Arts Council presents ‘Field of Dreams’ |

Arts Council presents ‘Field of Dreams’

Churchill Arts Council

“Field of Dreams,” which came out in 1989, depicts an Iowa farmer who hears a voice suggesting he build a baseball field. The voice doesn’t stop, sending several messages, including taking a renowned author to a game at Fenway Park to visiting a ghost whose dream was to have one Major League at-bat.

The movie, which is part of this year’s Fall Film Series, was nominated for three Academy Awards, including for Best Original Score, Best Adapted Screenplay and Best Picture.

The Oats Park Arts Center box office, Art Bar and galleries open at 6 p.m. with the movie beginning at 7 p.m. Tickets are $7, members; $10 nonmembers. Tickets are available at the box office on the night of screening or call CAC at 775-423-1440.

“Field of Dreams” will be shown Friday and is a fantasy-drama sports film written and directed by Phil Alden Robinson, adapting W. P. Kinsella’s novel Shoeless Joe, it stars Kevin Costner, Amy Madigan, James Earl Jones, Ray Liotta and Burt Lancaster in his final film role.

Ray Kinsella, played by Costner, thinks these messages of building a field and easing someone’s pain is about Shoeless Joe Jackson, who appears in the ballfield shortly after completion. Jackson is infamous for the Black Sox scandal in the early 1900s and invites his team and others to play at the Iowa farm.

But the movie is more a quest to finding answers and reconciliation. It’s a story about a man and his father.

Ray’s father, John, played professionally and wanted his son to follow the same path. As Ray retells the story to Terrence Mann, the relationship with his father hit a wall when he didn’t want to pursue baseball and criticized his father for idolizing a criminal, Shoeless Joe.

The last 10 minutes of the movie are the best. During this span, Ray discovers his father as one of the ghost players in catcher’s gear as the rest leave the ballfield. John meets Ray’s wife and daughter for the first time and Ray asks to have a catch.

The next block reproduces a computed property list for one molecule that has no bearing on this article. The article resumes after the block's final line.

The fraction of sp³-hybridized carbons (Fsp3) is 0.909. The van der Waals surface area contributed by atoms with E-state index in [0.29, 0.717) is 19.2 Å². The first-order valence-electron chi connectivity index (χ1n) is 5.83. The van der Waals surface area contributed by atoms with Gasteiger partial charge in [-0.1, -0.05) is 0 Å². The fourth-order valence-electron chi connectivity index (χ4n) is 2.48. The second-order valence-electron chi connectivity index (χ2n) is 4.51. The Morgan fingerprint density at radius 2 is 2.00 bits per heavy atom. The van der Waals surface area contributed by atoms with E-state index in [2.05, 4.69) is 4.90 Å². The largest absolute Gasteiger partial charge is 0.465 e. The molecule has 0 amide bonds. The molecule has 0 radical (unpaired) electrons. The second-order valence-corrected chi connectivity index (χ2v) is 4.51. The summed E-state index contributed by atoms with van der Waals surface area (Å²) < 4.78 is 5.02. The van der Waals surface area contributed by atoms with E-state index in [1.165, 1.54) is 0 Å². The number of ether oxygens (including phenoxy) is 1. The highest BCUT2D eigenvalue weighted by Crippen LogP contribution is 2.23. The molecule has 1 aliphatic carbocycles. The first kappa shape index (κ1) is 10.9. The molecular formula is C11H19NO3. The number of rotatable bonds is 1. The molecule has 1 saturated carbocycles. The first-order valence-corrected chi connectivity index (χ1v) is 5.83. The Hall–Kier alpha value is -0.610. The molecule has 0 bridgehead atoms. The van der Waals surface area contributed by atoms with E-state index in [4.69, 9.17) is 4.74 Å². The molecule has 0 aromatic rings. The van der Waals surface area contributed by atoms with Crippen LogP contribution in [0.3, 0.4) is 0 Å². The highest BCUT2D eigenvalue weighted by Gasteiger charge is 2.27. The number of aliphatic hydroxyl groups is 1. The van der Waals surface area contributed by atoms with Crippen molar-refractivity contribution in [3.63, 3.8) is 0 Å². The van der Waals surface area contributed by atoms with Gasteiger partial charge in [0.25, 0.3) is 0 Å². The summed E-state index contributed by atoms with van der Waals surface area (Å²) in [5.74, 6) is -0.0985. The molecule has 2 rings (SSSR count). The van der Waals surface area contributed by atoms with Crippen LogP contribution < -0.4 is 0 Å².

It’s a tear-jerking moment and one of the few exceptions where it’s OK for a man to cry while watching a movie. It’s moving and powerful. It mends a broken bond between father and son.

The young catcher who removed his mask and looked at his father in the movie is Dwier Brown, an accomplished actor and Midwest native who weaved a compelling story of the father and son relationship and their own Field of Dreams in his 2014 book, “If You Build It….”

Thus, Brown moved to the most famous line of the movie when Shoeless Joe said, “If you build it, He will come.” Afterward, John Kinsella removed his mask when positioned behind the plate and looked at his son who then recognized his father as a young man. Although Brown said the line is often misquoted, he said it points out, nevertheless, several meanings.

“A lot of people have dreams and they stay as dreams and hope,” Brown said.

Ray built a field but his neighbors ostracized him. Brown said only from Ray’s belief in a dream did his life change. Whether “he” or “they” is used, Brown considers the word irrelevant. The operative word for Brown, however, is build because the author said that word means taking the first step.

“You are telling the universe to make a place on this journey,” he emphasized.

For Ray, he sees his father, plays catch and has a meaningful conversation, a closure to an assumed strained relationship in their earlier years. For many of today’s fathers and sons, Brown said it’s easier to pick up a ball and glove and play a quick game of catch and talk

“Baseball is a different game, but changing the game is not the right thing to do. People will always love baseball,” he said.

Reno Aces coach Greg Gross is a Baby Boomer born in the early 1950s who remembers the fading eras of hitters and pitchers and superstars who competed in America’s pastime. The movie has become one of Gross’ favorites.

“It’s just a real relaxing, nice, nothing hidden-in-it type of movie,” Gross said, reflecting on his own rise in baseball. “When I was young, I always played with the older guys … I played on city leagues against adults … I followed my dad who played in the city league. The movie brought back all these memories.”

A part of this week’s review is written by sports columnist Thomas Ranson, and the background on Brown came from a 2016 LVN article on his time spent in Reno at Greater Nevada Field, home of the Aces.